for men, and probably to be taken in the winter.

Holly says JuHua (Yellow Chrysanthemum)
calms the liver, and helps sooth stress. HeShouWu
(Polygonum) works on the kidneys, and can
do things like prevent hair from turning gray.
Cordyceps is a fungus related to insect larvae that
offers great tonic for the lungs; it was virtually
unknown in the west until three Chinese athletes
broke five world track records in 1993 because
they were taking Cordyceps, not steroids.

You can consult your local Chinese doctor about
herbs and start learning about them online.
You can contact Holly in Tuscon at:

Monday, March 8, 2010

Acupuncture: Quit Crying and Try It...Twice

Around 1997, my mom came to visit me
in Denver. We both hated needles to
the Nth degree, but were curious about
acupuncture as "alternative medicine."
My first argument for both of us was that
it's incomparably older than any medicine
in the west. So we found an old Chinese
guy who said he was brought to the U.S
by Nixon himself and decided to give it a try.

I told him I was having neck and shoulder
pain; I think my mom was having headaches.
He took us into separate rooms, and asked
us to lay down. He was extremely gentle,
which I have found of all acupuncturists since
that time. I told him I hated needles so he
showed it to me. It was wrapped sterilely,
and thin-as-a-hair when he took it out.
He laid me on my side, and worked quickly,
plinking in seven needles from my neck
down to my forearm. When he put one close
to my elbow, I experienced something strange
in my next breath. He told me to hold still
and relax deeply. I giggled for the next 20-
minutes, laughing at the site of needles in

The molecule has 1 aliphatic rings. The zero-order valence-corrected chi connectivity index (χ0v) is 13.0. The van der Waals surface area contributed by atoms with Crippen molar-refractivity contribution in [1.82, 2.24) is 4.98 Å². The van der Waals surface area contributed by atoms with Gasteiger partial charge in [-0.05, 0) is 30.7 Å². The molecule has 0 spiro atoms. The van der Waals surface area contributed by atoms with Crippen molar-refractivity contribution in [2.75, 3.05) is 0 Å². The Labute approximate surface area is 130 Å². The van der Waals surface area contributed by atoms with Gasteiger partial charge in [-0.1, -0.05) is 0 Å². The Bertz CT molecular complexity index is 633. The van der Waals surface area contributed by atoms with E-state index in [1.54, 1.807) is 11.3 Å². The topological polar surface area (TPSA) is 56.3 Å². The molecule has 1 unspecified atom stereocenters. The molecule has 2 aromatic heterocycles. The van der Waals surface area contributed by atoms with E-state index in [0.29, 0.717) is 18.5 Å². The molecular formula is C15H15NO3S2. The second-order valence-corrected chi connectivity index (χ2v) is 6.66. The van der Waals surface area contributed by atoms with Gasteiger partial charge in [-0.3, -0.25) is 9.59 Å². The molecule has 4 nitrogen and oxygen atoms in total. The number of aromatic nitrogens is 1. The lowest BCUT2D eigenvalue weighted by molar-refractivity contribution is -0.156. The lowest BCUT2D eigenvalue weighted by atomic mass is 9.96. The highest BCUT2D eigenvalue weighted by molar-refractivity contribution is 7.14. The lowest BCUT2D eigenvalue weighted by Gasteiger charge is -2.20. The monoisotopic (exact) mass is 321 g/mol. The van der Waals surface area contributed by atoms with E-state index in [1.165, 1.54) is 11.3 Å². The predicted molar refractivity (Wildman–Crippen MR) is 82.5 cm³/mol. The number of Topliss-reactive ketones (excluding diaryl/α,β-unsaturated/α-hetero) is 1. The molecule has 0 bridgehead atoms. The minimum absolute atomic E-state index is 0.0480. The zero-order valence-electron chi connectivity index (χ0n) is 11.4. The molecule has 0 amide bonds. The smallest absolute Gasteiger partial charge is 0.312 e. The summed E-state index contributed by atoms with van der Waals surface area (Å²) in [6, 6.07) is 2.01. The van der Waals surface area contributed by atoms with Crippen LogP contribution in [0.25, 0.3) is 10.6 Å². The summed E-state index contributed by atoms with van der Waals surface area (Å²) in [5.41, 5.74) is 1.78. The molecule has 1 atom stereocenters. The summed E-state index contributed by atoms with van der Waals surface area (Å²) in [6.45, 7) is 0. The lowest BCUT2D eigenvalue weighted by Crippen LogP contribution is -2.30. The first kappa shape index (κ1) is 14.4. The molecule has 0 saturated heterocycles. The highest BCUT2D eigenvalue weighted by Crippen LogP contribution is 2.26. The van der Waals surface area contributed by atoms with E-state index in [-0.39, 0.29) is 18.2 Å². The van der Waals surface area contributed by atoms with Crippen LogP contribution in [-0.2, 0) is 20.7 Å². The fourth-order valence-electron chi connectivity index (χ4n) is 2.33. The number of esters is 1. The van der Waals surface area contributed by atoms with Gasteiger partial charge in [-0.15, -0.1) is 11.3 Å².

my skin (I really hated needles).

After he took them out, I felt better. So did
Mom. We went back for a second treatment
(understand that it takes at least two), and
my neck pain was gone for at least two months.
You can do it too. It's SO worth it. They
can even give you needles for weight loss.

While some western researchers acclaim its
effectiveness for some ailments, others claim
it's just the placebo effect. "Chi" energy has
not been reconciled with western medicine,
and there is no supporting evidence of the
"meridians" or channels in which the chi flows.

But if you skip a meal, you feel less energy.
If work hard all day, you know you have
expended energy because you have little left.
Conversely, if you feel excited about something,
you feel a high level of energy.

Also, everyone knows that brain waves are
pulses of electrical energy. Muscle motor
units fire when the brain sends electrical
impulses along sodium chains in the body.
Our blood contains iron, which is conductive.
We have a measurable electromagnetic

There are all kinds of evidence of "energy"
in our bodies; the problem is that acupuncture
is "based on a pre-scientific paradigm of medicine
that developed over several thousand years and
involves concepts that have no counterpart within
contemporary medicine."

But as we say in the States,
"The proof is in the puddin'."
Forget your fear of needles and go try it.
You will be shocked at how well it works.

A few suggestions:
1. I like Chinese doctors. Other ethnicities
can learn and administer needles, but the
Chinese invented it.
2. Acupuncture should not cost $100.